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  • Muzik First


We continue our ride down the massive and influential career of diva Mariah Carey's release "Rainbow, released on November 2, 1999. Her seventh studio album, which is now over 20 years old, has a diverse landscape of genres. She furthered her hip hop grip that dominated her 1997 album "Butterfly" while still incorporating pop, R&B, and even gospel into the album. This was a time when much of my listening was putting the album in my boombox or my Walkman on long car rides and going out to buy an actual physical copy.

The album starts with the catchy first single, “Heartbreaker.” Produced alongside DJ Clue, the song samples of Stacy Lattisaw’s “Attack of the Name Game.” Being the first lead single of hers to feature a rapper, bringing in Jay-Z as it soon became her 14th number one on the Billboard Hot 100. The video was situated in a movie theatre stakeout led to a bathroom fight scene between Mariah and brunette Mariah (Bianca). Meanwhile, Jay-Z appeared on the movie screen to recreate an iconic scene from Scarface's movie.

We cannot talk about "Rainbow" without mentioning the ballads that are arguably some of her strongest up to that point. She soars on the anthemic “Can’t Take That Away (Mariah’s Theme),” unleashing an anthem that most people can relate to, even to this day. Written by Mariah and the legendary Diane Warren, it is reminiscent of “Outside” and “Vision of Love.” Then, of course. Songs like “Petals,” in which she pens words to her estranged sister Alison, her former step-children, and others and other lines focused on her ex-husband Tommy Mottola and her former writing partner Walter Afanasieff. With all the challenges she faced at Columbia and Sony at her split from Tommy Mottola, Mariah sounded resilient and optimistic for the future.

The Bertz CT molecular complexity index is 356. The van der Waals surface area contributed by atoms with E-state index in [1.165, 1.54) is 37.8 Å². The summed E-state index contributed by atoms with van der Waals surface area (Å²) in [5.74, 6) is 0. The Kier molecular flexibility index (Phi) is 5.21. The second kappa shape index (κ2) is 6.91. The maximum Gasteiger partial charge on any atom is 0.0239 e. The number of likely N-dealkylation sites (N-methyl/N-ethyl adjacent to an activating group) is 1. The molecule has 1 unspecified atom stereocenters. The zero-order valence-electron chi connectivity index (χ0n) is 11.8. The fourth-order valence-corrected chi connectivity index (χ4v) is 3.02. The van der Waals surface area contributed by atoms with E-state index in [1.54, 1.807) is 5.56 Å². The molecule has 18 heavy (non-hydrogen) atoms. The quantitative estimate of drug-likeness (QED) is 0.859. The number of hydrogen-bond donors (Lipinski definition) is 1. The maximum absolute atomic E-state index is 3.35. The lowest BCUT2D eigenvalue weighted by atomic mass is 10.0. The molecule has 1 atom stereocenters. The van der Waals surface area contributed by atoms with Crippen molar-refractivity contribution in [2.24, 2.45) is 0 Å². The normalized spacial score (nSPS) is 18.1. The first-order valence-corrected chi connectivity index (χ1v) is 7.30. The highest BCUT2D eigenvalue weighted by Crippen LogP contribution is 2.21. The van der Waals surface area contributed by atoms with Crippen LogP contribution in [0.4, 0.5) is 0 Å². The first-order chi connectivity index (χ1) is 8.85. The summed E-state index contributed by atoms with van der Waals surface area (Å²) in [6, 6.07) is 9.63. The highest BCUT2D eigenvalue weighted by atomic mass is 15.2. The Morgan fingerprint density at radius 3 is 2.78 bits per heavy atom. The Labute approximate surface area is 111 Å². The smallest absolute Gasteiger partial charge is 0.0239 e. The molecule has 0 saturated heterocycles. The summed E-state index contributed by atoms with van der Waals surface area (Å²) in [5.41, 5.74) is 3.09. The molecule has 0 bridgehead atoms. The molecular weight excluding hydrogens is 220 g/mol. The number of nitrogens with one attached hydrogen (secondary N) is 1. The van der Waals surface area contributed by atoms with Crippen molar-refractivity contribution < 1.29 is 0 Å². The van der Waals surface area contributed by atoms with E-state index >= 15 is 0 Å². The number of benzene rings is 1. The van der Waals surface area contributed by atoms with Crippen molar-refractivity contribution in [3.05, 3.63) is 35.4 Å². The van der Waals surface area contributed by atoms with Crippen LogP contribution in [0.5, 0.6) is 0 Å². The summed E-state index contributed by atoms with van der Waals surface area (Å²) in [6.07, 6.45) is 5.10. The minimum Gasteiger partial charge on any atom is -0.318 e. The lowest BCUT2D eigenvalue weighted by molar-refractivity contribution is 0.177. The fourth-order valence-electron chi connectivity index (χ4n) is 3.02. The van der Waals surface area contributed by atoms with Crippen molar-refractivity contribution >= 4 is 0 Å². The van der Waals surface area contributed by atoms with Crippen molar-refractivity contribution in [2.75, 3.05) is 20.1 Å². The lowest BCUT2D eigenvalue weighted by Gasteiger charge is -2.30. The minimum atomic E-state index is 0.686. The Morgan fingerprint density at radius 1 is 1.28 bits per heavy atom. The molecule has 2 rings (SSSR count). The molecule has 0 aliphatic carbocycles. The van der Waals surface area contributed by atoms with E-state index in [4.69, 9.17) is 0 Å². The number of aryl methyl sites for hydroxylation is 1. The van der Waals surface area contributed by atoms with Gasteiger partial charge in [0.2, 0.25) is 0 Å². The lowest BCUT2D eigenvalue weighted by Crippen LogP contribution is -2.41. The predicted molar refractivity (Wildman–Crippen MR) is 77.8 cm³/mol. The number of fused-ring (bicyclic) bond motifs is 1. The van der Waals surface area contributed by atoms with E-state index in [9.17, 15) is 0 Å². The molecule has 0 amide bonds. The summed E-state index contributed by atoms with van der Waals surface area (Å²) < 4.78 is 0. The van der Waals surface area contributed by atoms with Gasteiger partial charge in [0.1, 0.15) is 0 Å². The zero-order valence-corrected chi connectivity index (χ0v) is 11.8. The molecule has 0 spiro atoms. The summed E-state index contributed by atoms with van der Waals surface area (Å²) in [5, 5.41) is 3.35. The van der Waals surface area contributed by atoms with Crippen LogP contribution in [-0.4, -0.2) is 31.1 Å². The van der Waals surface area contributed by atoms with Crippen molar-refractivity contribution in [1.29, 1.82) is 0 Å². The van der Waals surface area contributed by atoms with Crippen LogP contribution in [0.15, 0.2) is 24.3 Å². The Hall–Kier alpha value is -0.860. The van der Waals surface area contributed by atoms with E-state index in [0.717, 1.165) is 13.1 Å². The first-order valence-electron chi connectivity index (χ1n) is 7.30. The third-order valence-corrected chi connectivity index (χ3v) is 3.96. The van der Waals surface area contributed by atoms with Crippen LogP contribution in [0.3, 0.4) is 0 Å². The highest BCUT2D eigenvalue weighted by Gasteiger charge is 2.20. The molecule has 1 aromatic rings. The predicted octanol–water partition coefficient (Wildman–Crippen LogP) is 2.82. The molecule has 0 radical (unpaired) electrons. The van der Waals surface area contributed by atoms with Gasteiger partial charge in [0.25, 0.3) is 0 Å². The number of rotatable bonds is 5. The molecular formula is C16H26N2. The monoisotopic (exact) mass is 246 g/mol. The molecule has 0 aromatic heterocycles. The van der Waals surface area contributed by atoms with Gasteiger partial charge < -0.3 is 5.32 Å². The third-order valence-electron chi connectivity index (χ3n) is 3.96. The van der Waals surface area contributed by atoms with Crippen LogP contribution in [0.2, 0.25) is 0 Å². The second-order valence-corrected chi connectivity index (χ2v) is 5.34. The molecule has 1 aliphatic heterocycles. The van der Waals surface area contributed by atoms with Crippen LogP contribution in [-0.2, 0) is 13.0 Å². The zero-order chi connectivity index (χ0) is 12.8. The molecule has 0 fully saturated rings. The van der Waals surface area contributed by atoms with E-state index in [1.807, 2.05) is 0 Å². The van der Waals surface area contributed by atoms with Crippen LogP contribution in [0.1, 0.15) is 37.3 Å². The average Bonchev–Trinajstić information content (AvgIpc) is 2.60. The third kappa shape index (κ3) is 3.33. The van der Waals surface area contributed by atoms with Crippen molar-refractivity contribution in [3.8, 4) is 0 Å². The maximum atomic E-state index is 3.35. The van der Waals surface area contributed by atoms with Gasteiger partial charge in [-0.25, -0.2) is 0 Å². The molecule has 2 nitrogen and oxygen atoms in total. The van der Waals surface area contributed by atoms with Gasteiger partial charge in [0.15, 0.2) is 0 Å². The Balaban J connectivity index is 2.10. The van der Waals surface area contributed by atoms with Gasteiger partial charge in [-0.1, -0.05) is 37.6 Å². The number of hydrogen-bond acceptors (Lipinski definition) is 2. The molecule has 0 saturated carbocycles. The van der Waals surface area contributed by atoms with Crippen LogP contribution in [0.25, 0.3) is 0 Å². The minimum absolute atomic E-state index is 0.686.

The album didn't become one of her six to top the Billboard 200, but it did attain platinum record sales in the US and giving Carey her 14th and 15th Number one hit, respectively, with "Heartbreaker" and "Thank God I Found You." "Rainbow" is an essential album in understanding both the creative and emotional journey Carey would endure from the beginning of her career until the final notes on the closing track.

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